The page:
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Victoria Wilson

The Coronation Concert: release date, hosts, acts and everything we know

Windsor Castle pics for Coronation Concert

Following all the official pomp and ceremony of the Coronation of King Charles III and Queen Camilla on Saturday, the party continues on Sunday, May 7 as some of the biggest names in music and entertainment take to the stage at Windsor Castle for The Coronation Concert. 

Here's what we know about the prestigious event including who will be performing and what time the show will start...

When is The Coronation Concert on?

The Coronation Concert can be watched live on Sunday, May 7 at 8 pm on BBC One and BBC iPlayer. It will also be broadcast live on BBC Radio 2.

Who's hosting The Coronation Concert?

Introducing the performers will be Downton Abbey favourite Hugh Bonneville, who gladly accepted the BBC’s royal invitation…

"It’s an honor to be asked, though it was only after I’d said yes that I realised it’s quite a big gig," admits Hugh, best known for playing the ITV1 drama’s Earl of Grantham. 

"I've hosted a few concerts, but not on this scale, so I’m fairly nervous. My job is to talk to the crowd a bit and then get out of the way for the real performers. It’ll be a kaleidoscope of entertainment — and I don’t have to buy a ticket!"

Actor Hugh Bonneville will introduce the acts as they take to the stage. (Image credit: David M. Benett/Dave Benett/WireImage)

In addition, Jordan Banjo and Clara Amfo will be backstage with the acts for BBC One, while Zoe Ball and Dermot O'Leary will be commentating for BBC Radio 2.

Where is it taking place?

The Coronation Concert will take place on the East Lawn of Windsor Castle.

"Having the extraordinary edifice of Windsor Castle as a backdrop and seeing all the acts performing in front of it, to a crowd of around 20,000 people, will feel very special on the night," says Hugh. "I may shed a manly tear."

The Coronation Concert will be held at Windsor Castle. (Image credit: BBC)

Which acts are performing?

Headlining the big gig will be Take That, Lionel Richie and Katie Perry.

Italian opera star Andrea Bocelli and Welsh singer Sir Bryn Terfel will perform as a duo, while singer-songwriter Freya Ridings will take to the stage accompanied by classical-soul composer Alexis Ffrench.

"I'm a man of a certain age, so seeing Lionel Richie up there will be a big moment for me," jokes Hugh. "I've also had the honour of meeting opera singer Bryn Terfel once but I've never heard him live. There really is something for everyone; everything from West Side Story to the Royal Shakespeare Company…"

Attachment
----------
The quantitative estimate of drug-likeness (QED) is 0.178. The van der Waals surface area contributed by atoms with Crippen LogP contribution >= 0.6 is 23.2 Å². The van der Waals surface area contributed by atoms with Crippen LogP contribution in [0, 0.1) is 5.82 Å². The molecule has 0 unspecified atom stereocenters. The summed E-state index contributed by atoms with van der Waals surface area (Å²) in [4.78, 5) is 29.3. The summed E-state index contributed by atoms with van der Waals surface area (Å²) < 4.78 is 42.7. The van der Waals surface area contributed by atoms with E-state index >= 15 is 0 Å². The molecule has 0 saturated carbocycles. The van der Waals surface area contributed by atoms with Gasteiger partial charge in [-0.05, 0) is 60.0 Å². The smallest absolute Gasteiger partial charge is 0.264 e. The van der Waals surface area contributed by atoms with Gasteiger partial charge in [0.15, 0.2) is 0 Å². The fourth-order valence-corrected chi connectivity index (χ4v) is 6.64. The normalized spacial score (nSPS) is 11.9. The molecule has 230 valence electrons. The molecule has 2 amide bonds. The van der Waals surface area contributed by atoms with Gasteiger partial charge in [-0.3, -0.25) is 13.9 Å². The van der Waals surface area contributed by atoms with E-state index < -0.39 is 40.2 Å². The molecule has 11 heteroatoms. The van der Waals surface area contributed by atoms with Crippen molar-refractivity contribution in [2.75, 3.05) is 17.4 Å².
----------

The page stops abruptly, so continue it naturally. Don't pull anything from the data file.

Iconic US singer and Beaches star Bette Midler is rumoured to make an appearance.

At the heart of the concert will be a performance from the RSC featuring new Doctor Who, Ncuti Gatwa…

15th Doctor Ncuti Gatwa will perform with the Royal Shakespeare Company. (Image credit: BBC Studios)

"I was at the RSC in the 1990s, so this strikes a chord with me," says Hugh. "King Charles has always been a great supporter of the RSC and the arts in general and this show also features The Royal Ballet, The Royal College of Art and the Royal College of Music. To showcase what this country does best, not only to His Majesty but to millions around the world, is exciting."

What else is happening?

The Coronation Concert will also feature a 300-strong choir, comprised of singing groups from across the UK coming together for a pitch-perfect performance fit for a King.

The choir was formed by TV choirmaster Gareth Malone in a special BBC programme, Sing For The King: The Search for the Coronation Choir, alongside Amanda Holden, Motsi Mabuse and Rose Ayling-Ellis as mentors. 

They have worked with an eclectic mix of singers including a group of  London  Cabbies, an all-deaf  sign performance group, a refugee choir and a troupe  of RNLI sea shanty singers  from  Portishead.

Gareth Malone has formed a Coronation Choir for the event. (Image credit: BBC)

The concert’s big finale is ‘Lighting up the Nation’, which will see UK landmarks lit up by projections, lasers, drone displays and other illuminations…

"That will be rather special," says Hugh. "It will cause a ripple effect across the nation where we can all join hands metaphorically to celebrate the end of a spectacular weekend."

How important is the Coronation — and the monarchy — for this country?

"Whatever your opinion of the monarchy, we can all agree it’s always been a unifying symbol," says Hugh. 

"We saw that with The Queen’s Platinum Jubilee last year. That sense of community in, at first celebrating, then in grief at her passing and funeral. The Coronation marks a shift in the fabric of our society. 

"King Charles is now our monarch, leading us into the next chapter of our nation's history, which is to be written by us all."

The Coronation Concert will air live on Sunday, May 7 at 8 pm on BBC One.

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